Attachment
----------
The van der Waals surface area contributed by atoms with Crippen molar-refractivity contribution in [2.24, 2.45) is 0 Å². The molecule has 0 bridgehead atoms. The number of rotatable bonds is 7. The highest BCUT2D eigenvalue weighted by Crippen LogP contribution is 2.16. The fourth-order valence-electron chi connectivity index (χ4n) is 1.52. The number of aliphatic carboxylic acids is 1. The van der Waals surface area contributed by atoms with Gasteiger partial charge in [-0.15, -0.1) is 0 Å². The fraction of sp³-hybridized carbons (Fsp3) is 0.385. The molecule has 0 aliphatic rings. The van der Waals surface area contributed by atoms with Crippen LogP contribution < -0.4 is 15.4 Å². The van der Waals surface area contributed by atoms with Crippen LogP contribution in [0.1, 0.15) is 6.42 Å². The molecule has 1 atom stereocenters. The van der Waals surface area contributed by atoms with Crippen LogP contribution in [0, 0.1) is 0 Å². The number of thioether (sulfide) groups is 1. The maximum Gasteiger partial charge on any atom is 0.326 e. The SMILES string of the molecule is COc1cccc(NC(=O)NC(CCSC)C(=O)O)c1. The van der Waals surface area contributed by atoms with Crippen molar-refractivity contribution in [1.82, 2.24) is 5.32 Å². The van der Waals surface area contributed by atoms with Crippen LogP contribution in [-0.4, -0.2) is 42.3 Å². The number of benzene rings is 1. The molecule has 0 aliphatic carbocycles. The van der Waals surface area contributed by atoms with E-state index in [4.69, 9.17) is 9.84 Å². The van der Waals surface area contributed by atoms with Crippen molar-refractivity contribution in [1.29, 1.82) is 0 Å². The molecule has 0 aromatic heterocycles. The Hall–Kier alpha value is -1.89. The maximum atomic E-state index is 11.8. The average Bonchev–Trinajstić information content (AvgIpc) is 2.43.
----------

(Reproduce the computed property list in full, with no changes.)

The van der Waals surface area contributed by atoms with Crippen molar-refractivity contribution in [2.24, 2.45) is 0 Å². The molecule has 0 bridgehead atoms. The number of rotatable bonds is 7. The highest BCUT2D eigenvalue weighted by Crippen LogP contribution is 2.16. The fourth-order valence-electron chi connectivity index (χ4n) is 1.52. The number of aliphatic carboxylic acids is 1. The van der Waals surface area contributed by atoms with Gasteiger partial charge in [-0.15, -0.1) is 0 Å². The fraction of sp³-hybridized carbons (Fsp3) is 0.385. The molecule has 0 aliphatic rings. The van der Waals surface area contributed by atoms with Crippen LogP contribution < -0.4 is 15.4 Å². The van der Waals surface area contributed by atoms with Crippen LogP contribution in [0.1, 0.15) is 6.42 Å². The molecule has 1 atom stereocenters. The van der Waals surface area contributed by atoms with Crippen LogP contribution in [0, 0.1) is 0 Å². The number of thioether (sulfide) groups is 1. The maximum Gasteiger partial charge on any atom is 0.326 e. The SMILES string of the molecule is COc1cccc(NC(=O)NC(CCSC)C(=O)O)c1. The van der Waals surface area contributed by atoms with Crippen molar-refractivity contribution in [1.82, 2.24) is 5.32 Å². The van der Waals surface area contributed by atoms with Crippen LogP contribution in [-0.4, -0.2) is 42.3 Å². The number of benzene rings is 1. The molecule has 0 aliphatic carbocycles. The van der Waals surface area contributed by atoms with E-state index in [4.69, 9.17) is 9.84 Å². The van der Waals surface area contributed by atoms with Crippen molar-refractivity contribution in [1.29, 1.82) is 0 Å². The molecule has 0 aromatic heterocycles. The Hall–Kier alpha value is -1.89. The maximum atomic E-state index is 11.8. The average Bonchev–Trinajstić information content (AvgIpc) is 2.43.